Standardisation of pre-service teacher supervision
Supervising pre-service teachers can place additional administrative and workload responsibilities on teachers, making them reluctant to take on a mentoring role.
A new project developed to provide greater consistency across initial teacher education programs to benefit both pre-service teachers and their supervisors in schools offers a chance to standardise expectations and requirements, however, without an accompanying industrial framework, the underlying problems will remain unresolved.
- Queensland College of Teachers (QCT) and Learning Sciences Institute Australia’s Graduate Teacher Performance Assessment (GTPA) Pilot Project to enable pre-service teachers to demonstrate their ability to fully engage with the cycle of teaching practice.
- Work of mentoring teachers must be valued with industrial provisions.
- Time release, realistic teaching loads and class allocations essential for both mentors and beginning teachers.
The objective of the project is to enable pre-service teachers, in their final professional experience, to demonstrate their ability to fully engage with the cycle of teaching practice, incorporating planning, teaching, assessing and reflecting.
While it aligns with existing state-based practices and partnerships between universities, teachers, employers and other education stakeholders, it also provides an opportunity for a consistent and common approach to national accreditation requirements.
IEUA-QNT Assistant Secretary/Treasurer Paul Giles said our union is generally supportive of any initiative that aims to provide greater consistency across initial teacher education programs and sees considerable merit in the project.
However, any framework within which pre-service teacher education is conducted must also value the work of mentoring teachers by providing adequate and appropriate industrial provisions that align with the substantial workload involved in supervision of pre-service teachers.
“Unless and until supervision of pre-service teachers not only counts toward hours of professional development, but is acknowledged as a valid, and valued, element of contemporary practice, those external to the profession cannot maintain their claim that practicum supervision is recognised as a key professional activity,” Mr Giles said.
Restoring the balance and recognising the professional contribution made by mentoring teachers requires employers to commit to the provision of:
- Time release for both mentors and beginning teachers;
- Realistic teaching loads and class allocations;
- Regular monitoring meetings;
- Physical proximity of the mentor and beginning teachers;
- Alignment of teaching areas of the mentor and beginning teaching; and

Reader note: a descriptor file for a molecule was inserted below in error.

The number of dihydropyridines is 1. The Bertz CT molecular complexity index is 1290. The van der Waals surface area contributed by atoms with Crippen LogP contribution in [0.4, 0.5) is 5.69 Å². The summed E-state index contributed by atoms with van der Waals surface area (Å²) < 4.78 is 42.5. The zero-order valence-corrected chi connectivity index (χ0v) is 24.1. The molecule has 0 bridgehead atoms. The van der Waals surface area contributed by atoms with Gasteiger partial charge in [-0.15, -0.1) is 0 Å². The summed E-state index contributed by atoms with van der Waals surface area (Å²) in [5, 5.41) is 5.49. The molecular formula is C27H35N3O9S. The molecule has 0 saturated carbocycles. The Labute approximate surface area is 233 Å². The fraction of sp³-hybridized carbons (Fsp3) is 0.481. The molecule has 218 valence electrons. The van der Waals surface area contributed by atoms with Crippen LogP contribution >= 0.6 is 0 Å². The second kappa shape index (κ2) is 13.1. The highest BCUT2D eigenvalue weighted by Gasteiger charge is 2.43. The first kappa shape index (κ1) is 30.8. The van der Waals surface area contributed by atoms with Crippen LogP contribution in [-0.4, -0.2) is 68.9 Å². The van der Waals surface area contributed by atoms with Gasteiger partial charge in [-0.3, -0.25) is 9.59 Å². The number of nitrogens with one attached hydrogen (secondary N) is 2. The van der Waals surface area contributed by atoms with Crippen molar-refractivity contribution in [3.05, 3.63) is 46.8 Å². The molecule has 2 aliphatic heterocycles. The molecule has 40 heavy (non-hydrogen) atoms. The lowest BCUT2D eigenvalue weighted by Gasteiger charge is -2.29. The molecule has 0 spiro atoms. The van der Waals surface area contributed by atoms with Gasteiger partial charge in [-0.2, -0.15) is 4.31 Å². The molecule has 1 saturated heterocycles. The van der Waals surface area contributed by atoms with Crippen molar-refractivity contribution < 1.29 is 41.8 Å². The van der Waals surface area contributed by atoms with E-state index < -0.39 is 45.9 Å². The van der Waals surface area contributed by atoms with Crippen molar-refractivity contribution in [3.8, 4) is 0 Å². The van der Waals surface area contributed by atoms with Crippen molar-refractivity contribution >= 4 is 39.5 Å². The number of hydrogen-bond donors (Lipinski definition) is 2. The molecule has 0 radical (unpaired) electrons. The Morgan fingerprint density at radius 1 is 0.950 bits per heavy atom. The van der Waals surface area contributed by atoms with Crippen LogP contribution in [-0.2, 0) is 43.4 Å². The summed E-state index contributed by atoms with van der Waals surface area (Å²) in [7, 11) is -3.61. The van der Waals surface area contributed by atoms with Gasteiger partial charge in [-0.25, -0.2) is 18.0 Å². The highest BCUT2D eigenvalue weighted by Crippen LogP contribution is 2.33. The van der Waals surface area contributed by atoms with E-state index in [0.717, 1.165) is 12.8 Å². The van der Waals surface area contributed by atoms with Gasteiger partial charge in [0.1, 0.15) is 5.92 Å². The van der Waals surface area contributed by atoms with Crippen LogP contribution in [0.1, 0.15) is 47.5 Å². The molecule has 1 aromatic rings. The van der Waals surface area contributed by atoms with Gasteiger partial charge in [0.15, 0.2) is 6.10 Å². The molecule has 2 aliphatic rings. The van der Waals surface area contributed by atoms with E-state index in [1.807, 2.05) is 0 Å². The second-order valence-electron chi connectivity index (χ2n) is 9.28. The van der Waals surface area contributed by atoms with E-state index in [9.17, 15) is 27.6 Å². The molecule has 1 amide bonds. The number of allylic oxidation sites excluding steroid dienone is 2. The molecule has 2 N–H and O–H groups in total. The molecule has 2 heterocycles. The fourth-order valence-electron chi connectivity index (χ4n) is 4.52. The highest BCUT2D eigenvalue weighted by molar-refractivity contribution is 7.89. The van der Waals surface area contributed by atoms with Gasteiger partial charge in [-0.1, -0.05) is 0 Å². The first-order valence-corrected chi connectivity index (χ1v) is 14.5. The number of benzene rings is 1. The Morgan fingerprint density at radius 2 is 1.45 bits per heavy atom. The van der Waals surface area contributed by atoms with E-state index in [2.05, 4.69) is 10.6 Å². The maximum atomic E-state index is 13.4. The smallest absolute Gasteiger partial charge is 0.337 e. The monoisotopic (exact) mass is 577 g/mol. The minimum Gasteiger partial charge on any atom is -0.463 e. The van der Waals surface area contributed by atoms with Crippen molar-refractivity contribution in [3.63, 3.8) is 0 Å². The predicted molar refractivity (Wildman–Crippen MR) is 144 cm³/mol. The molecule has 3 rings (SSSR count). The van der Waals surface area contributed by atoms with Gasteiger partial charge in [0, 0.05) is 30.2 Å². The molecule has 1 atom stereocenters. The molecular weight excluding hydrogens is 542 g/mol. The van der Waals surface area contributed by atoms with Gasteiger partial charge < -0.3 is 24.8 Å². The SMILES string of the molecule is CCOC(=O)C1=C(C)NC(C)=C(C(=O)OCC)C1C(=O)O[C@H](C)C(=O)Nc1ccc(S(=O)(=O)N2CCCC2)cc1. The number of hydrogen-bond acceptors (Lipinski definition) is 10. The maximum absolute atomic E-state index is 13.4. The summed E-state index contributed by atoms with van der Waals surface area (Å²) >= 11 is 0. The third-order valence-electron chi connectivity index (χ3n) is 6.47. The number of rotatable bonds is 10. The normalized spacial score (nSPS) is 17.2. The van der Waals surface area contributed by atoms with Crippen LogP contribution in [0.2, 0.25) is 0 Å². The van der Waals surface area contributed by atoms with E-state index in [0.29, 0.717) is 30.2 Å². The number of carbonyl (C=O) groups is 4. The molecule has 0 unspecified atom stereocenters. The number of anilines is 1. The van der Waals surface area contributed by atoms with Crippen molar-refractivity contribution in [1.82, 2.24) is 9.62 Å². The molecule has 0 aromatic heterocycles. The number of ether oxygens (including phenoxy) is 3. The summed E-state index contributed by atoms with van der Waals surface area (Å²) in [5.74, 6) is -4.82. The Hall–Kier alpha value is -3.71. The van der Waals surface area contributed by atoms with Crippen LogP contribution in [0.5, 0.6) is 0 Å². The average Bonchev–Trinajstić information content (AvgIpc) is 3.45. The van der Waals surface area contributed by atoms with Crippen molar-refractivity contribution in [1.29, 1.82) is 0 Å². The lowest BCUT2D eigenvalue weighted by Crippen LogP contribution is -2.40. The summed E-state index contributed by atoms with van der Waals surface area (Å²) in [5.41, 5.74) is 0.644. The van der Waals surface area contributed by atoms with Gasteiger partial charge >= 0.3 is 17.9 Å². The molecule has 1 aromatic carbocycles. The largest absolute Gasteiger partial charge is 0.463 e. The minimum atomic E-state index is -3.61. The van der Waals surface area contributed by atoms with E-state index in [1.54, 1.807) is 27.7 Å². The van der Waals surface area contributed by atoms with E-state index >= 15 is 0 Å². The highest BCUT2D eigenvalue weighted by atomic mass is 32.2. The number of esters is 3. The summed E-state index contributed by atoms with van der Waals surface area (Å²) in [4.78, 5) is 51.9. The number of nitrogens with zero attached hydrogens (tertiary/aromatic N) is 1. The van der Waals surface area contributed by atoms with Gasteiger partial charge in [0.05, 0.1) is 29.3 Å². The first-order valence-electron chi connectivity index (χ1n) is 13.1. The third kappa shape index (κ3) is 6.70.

- Administrative support.
Our union has successfully achieved enhanced remuneration and time release for mentoring teachers in a number of recently negotiated collective bargaining agreements. The current Lutheran Enterprise Bargaining Agreement allows for experienced teachers to apply for Leading Teacher 2 classification, which includes a payment for those who commit to mentoring duties.
In addition, as state and federal governments continue to place greater emphasis on the importance of quality teaching and learning through professional training and development, the question of how to appropriately and meaningfully recognise and reward experienced teachers who take leading roles in broader professional activities is consistently overlooked.
Despite the widespread acknowledgement of the vital role played by supervising teachers, payment remains linked to the Australian Higher Education Practice Teaching Supervision Award 1990. This agreement sets the basic rate of payment at just $21.20 per day and was terminated by Fair Work Australia in 2011. However, most universities continue to pay around, or slightly above, the rate nominated by that award. Our union, along with the New South Wales/Australian Capital Territory branch of the IEUA, have agitated for an increase in payment.
IEUA-QNT offers training for teachers who decide to take on the mentoring teacher role. As well as detailing the key structural and ideological elements of quality programs, the training covers specific techniques and skills that can be used to build constructive professional relationships with mentees, school administrators and teacher training institutions. For further information, contact IEUA-QNT at email@example.com or FREECALL 1800 177 938.
More information on the Australian Institute for Teaching and School Leadership (AITSL) Assessment of Pre-service Teachers can be found here. For more on the professional experience reporting framework follow this link.
This Project comes after the federal government established the Teacher Education Ministerial Advisory Group (TEMAG) in 2014, setting them the task of recommending changes to initial teacher education focussing on:
- Stronger quality assurance of teacher education courses;
- Rigorous selection for entry to teacher education courses;
- Improved and structured practical experience for teacher education students;
- Robust assessment of graduates to ensure classroom readiness;
- National research and workforce planning capabilities.
TEMAG delivered a report containing 38 recommendations in 2015. The then federal government accepted most of these recommendations, which are now being translated into action by several key bodies.
Although the requirement for greater consistency and authenticity is national, it is important that universities, teacher registration bodies and other stakeholders continue to develop and implement their own methods, such as the GTPA, for achieving more relevant and consistent assessment of classroom readiness.